William Kelly Major Works Commentary
The Epistle by the title as well as by its contents proclaims its peculiarity. It addresses the twelve tribes that were in the dispersion, not the elect strangers of the dispersion, but the mass of the old people of Jehovah. Nor is this quite unexampled even in the apostle Paul's feeling and phrase; for on the occasion of his speech before king Agrippa and Festus the procurator of Judæa he speaks of "our twelve tribes, earnestly serving day and night," hoping to attain to the promise made by God unto the fathers (Acts 26). There is thus, as has been remarked, a striking counterpart between the Old and N.T. in this, that one book in the New is devoted as a testimony to Israel, as one in the Old (Jonah) is devoted similarly to the great Gentile city of that day (Nineveh), both exceptional and proving the rule.
Hence only is accounted for in this Epistle appeal (Jam 4:1; Jam 4:4; Jam 4:9; Jam 5:1-6) to unbelievers in Christ or unconverted Jews, interspersed with addresses to those Jews who did believe (Jam 2:1; Jam 2:5; Jam 2:14; Jam 3:1; Jam 3:13; Jam 3:17; Jam 5:7-8). There is no ambiguity as to his own confession of the Messiah. From the very first verse of the Epistle he announces himself bondman not more of God than of the Lord Jesus Christ; and he begins with the blessedness of enduring trial or holy temptation in a way that applies clearly to Christian Jews, while he proceeds to warn against sins which go beyond the faithful to mere profession in chap. 2 and afterwards farther still.
As a whole the Epistle consists of exhortation from beginning to end; even its doctrine bears closely on moral ways, as in Jam 1:13-21; Jam 3:5-8; Jam 3:15-18. James is pre-eminently a teacher of righteousness; and was used of God in Jerusalem to meet the transition state between the old state that was about to close and the Christianity that was known more simply and fully among Gentiles. Accordingly his teaching, though as truly inspired of God as that of Paul, does not develop redemption in itself, its source, its objects, or its effects, but connects itself with the new birth, and the life we have from God by the word of truth, as opposed to outbreaks of temper and tongue which are the workings of fallen nature.
For this reason no one brings out more clearly than James "the law of liberty" (Jam 1:25; Jam 2:12), which is indeed his own phrase, in evident contrast with letter and its bondage. This, we shall see, supposes the new life which God's grace gives the believer, and which finds its pleasure in the things which please Him as shown in His word.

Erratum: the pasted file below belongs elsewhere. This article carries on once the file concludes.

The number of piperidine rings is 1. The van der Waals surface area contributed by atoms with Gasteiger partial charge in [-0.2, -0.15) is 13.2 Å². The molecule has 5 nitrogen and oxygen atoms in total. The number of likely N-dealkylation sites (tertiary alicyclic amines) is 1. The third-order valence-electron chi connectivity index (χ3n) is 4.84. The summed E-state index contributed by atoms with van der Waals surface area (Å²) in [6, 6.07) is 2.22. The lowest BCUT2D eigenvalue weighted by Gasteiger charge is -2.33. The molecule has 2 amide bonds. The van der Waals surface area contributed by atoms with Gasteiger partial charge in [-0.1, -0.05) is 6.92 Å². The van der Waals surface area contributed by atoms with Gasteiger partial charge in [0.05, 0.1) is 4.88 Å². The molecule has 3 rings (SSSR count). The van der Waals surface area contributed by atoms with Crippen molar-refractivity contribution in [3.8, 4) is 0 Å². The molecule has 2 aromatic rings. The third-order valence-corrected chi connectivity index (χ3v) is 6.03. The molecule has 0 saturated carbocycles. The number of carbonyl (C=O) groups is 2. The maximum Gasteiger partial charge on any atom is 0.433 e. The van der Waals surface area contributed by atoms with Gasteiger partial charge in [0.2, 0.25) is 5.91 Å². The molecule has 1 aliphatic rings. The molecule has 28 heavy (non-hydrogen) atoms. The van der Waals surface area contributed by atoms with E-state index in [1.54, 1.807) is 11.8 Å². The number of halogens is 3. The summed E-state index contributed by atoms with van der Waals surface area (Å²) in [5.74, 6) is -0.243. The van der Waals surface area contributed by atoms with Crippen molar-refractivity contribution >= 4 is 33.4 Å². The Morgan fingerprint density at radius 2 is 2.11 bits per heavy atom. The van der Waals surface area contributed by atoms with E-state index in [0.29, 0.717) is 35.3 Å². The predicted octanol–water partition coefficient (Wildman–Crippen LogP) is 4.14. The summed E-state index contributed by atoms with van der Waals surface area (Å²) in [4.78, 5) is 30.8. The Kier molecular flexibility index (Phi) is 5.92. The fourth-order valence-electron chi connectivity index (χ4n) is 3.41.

Nor is there the smallest excuse for imagining discrepancy between the teaching of Romans 3, 4, and James 2 on faith, however common the idea was of old as it is now. The object before each writer is wholly different. The apostle Paul unfolds to the Roman saints how an ungodly man is justified, and declares that it is by faith. The apostle James lays down to the twelve tribes that a dead faith, destitute of works, is vain, and that the only faith of real account is that which is displayed in ways which glorify God. Living faith produces living works. He is exposing the worthlessness of an intellectual reception of the gospel, which had even then grown up among the Jews. We see the same principle during our Lord's ministry, and His repudiation of such faith. See John 2:23-25; John 6:66; John 15. Nor is the self-same truth lacking even in the Epistle to the Romans, as in Romans 1:18 (latter half), and also Romans 2:5-11. He is destitute of living faith who does not walk in the ways, and by the word and Spirit, of God. "For if ye live after the flesh, ye must die; but if by the Spirit ye mortify the deeds of the body, ye shall live" (Romans 8:13). So thoroughly is the great apostle of the Gentiles at one with this pillar of the circumcision, when the occasion of a godly walk calls for notice in the very Epistle which ignorant haste conceives to stand opposed. All the truth of God is in harmony, whether doctrinal, or ethical as this Epistle is eminently.
It may be well to add that, whatever the doubts of Alford, Neander and others, the writer was no other than James "the little," son of Alphaeus or Clopas (really the same Aramaic name rendered into Greek somewhat differently)*: the same man who took the lead after the martyrdom of the son of Zebedee, as is plain in the Acts (Acts 12:17; Acts 15:13; Acts 21:18). Compare 1 Corinthians 15:7, and Galatians 2:9; Gal 2:12. His words and ways elsewhere are strikingly in agreement with his letter. Patience and purity, love and lowliness, characterise the apostle and his writing for the sphere he laboured in. It is remarkable that his language, and style, consist of excellent Greek with great energy. But the work given him in the Lord was, not to unfold divine counsels or to insist on redemption, but the urgent assertion of the moral consistency day by day, in affection, speech, and ways, of those who are called to endure patiently the various temptations of this world. This becomes such men as look for the crown of life, being already begotten of God by the word of truth according to His sovereign will.